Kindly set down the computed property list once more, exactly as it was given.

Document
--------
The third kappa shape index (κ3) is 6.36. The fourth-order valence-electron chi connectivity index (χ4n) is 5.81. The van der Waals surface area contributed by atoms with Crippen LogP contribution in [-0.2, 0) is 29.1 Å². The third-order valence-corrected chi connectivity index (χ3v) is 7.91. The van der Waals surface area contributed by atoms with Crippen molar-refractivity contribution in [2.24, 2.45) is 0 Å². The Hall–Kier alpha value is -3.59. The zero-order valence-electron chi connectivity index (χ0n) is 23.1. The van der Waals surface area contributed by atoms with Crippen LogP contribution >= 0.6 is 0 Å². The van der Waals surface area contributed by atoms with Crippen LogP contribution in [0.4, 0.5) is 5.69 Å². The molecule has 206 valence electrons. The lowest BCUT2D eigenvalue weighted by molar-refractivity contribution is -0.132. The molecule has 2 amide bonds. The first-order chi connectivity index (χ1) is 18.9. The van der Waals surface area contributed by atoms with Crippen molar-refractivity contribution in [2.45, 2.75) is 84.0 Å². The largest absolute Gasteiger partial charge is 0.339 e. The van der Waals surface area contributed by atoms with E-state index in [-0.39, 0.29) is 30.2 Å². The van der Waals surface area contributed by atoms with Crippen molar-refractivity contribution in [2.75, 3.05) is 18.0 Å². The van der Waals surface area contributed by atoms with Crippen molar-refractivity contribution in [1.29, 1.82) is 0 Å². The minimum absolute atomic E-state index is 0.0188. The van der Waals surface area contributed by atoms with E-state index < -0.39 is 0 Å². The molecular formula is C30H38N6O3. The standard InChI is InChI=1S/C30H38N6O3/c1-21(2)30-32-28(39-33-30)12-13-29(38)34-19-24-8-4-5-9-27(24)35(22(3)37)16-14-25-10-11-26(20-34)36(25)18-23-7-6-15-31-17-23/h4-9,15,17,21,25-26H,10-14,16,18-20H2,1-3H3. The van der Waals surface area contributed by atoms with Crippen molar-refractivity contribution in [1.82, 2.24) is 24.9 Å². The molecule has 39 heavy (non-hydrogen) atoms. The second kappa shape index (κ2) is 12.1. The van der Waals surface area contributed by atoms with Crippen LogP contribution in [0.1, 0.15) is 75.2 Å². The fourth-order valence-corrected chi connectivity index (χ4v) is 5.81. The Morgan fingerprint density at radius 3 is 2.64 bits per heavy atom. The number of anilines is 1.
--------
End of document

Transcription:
The third kappa shape index (κ3) is 6.36. The fourth-order valence-electron chi connectivity index (χ4n) is 5.81. The van der Waals surface area contributed by atoms with Crippen LogP contribution in [-0.2, 0) is 29.1 Å². The third-order valence-corrected chi connectivity index (χ3v) is 7.91. The van der Waals surface area contributed by atoms with Crippen molar-refractivity contribution in [2.24, 2.45) is 0 Å². The Hall–Kier alpha value is -3.59. The zero-order valence-electron chi connectivity index (χ0n) is 23.1. The van der Waals surface area contributed by atoms with Crippen LogP contribution >= 0.6 is 0 Å². The van der Waals surface area contributed by atoms with Crippen LogP contribution in [0.4, 0.5) is 5.69 Å². The molecule has 206 valence electrons. The lowest BCUT2D eigenvalue weighted by molar-refractivity contribution is -0.132. The molecule has 2 amide bonds. The first-order chi connectivity index (χ1) is 18.9. The van der Waals surface area contributed by atoms with Crippen molar-refractivity contribution in [2.45, 2.75) is 84.0 Å². The largest absolute Gasteiger partial charge is 0.339 e. The van der Waals surface area contributed by atoms with E-state index in [-0.39, 0.29) is 30.2 Å². The van der Waals surface area contributed by atoms with Crippen molar-refractivity contribution in [2.75, 3.05) is 18.0 Å². The van der Waals surface area contributed by atoms with Crippen molar-refractivity contribution in [1.29, 1.82) is 0 Å². The minimum absolute atomic E-state index is 0.0188. The van der Waals surface area contributed by atoms with E-state index < -0.39 is 0 Å². The molecular formula is C30H38N6O3. The standard InChI is InChI=1S/C30H38N6O3/c1-21(2)30-32-28(39-33-30)12-13-29(38)34-19-24-8-4-5-9-27(24)35(22(3)37)16-14-25-10-11-26(20-34)36(25)18-23-7-6-15-31-17-23/h4-9,15,17,21,25-26H,10-14,16,18-20H2,1-3H3. The van der Waals surface area contributed by atoms with Crippen molar-refractivity contribution in [1.82, 2.24) is 24.9 Å². The molecule has 39 heavy (non-hydrogen) atoms. The second kappa shape index (κ2) is 12.1. The van der Waals surface area contributed by atoms with Crippen LogP contribution in [0.1, 0.15) is 75.2 Å². The fourth-order valence-corrected chi connectivity index (χ4v) is 5.81. The Morgan fingerprint density at radius 3 is 2.64 bits per heavy atom. The number of anilines is 1.